China also rode to the struggling automotive sector's rescue.
Cummins Inc. of Columbus, Ind., which makes truck engines, said its China revenue surged 46% year-over-year in the third quarter, whereas its global revenue dropped 11%. Chinese "demand has been at record levels for the last six months," said Chief Financial Officer Mark Smith, as local governments fund heavy-equipment purchases as part of infrastructure programs being rolled out nationally to stimulate the economy.
With the recovery in premium-car sales outpacing that of the broader auto market in China, Daimler AG reported 24% yearly sales growth, and record unit sales, for Mercedes-Benz in the September quarter. That compared with an 8% decline globally.
GM reported a 12% yearly increase in China sales in the September quarter, compared with a 10% decline in U.S. sales. At Ford Motor Co., China sales increased 22% year-over-year but declined 5% globally.
Japanese auto makers also have gotten a lift from China in recent months. On Friday, both Toyota Motor Corp. and Honda Motor Co. more than doubled their profit forecasts for the year ending March 2021, saying rising demand in China is helping offset weaker results globally.
Pharmacy giant Walgreens Boots Alliance Inc., with the most of its business in the U.S. and Europe, got a boost from China. As the company accelerates store closings in the U.S., a two-year-old joint venture in China is growing fast, executives said last month.
Walgreens in 2018 acquired a 40% majority stake of Chinese pharmacy chain Sinopharm Holding GuoDa Drugstores Co. The chain has grown to 7,500 stores from 3,600 in that time and continues to expand amid the pandemic.
China is also buying more U.S. grain, meat and other farm goods, which is helping to revive the fortunes of American agricultural companies. Archer Daniels Midland Co. and Bunge Ltd. both said higher commodities exports helped fuel rising profits during their most recent quarters. "China has come roaring back from the pandemic," said Juan Luciano, chief executive of ADM, on a conference call last week. "Their recovery has surprised everybody."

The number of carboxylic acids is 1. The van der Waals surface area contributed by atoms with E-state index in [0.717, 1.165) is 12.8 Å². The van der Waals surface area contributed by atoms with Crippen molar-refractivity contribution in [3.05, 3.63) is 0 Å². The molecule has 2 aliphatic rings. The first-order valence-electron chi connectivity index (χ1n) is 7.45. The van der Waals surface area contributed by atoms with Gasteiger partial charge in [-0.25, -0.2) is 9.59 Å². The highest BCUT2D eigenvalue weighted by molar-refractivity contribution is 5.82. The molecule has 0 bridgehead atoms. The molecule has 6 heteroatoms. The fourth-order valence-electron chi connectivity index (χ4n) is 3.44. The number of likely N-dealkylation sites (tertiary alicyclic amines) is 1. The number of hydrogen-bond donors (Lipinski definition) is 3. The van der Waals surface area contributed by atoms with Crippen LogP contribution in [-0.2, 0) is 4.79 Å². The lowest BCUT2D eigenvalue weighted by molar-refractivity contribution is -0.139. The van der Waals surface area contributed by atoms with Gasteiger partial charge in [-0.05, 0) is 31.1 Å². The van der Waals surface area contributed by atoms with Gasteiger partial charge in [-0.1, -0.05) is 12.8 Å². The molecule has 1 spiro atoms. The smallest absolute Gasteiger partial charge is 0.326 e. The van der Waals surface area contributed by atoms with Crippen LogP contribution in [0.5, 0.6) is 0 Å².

American companies' increasing reliance on growth in China brings risks, particularly in light of acrimony between the two nations and the potential for Beijing to assert its influence on business operations in the country. This week, Chinese regulators halted financial-technology firm Ant Group Co.'s plans to go public in what would have been the world's largest listing.
Some American firms hope the outcome of the U.S. presidential election will restore stability to the U.S.-China relationship after more than two years of tensions, ensuring that growth doesn't fall victim to geopolitics.
"The business community is looking for certainty and predictability," said Matthew Margulies, vice president at the U.S.-China Business Council in Beijing, a quarter of whose members postponed planned investments in China over the past year, mainly because of the pandemic and worsening U.S.-China relations. "There's been a lot of volatility in the bilateral relationship, which makes long-term planning difficult."
U.S.-China trade tensions will persist whoever secures the presidency, said Bala Ramasamy, professor of economics at the China Europe International Business School in Shanghai. "The U.S. will continue to demand that China opens up its market to American goods and services as well as a more level playing field for American companies," he said.
Write to Trefor Moss at Trefor.Moss@wsj.com, Sharon Terlep at firstname.lastname@example.org and Jennifer Maloney at email@example.com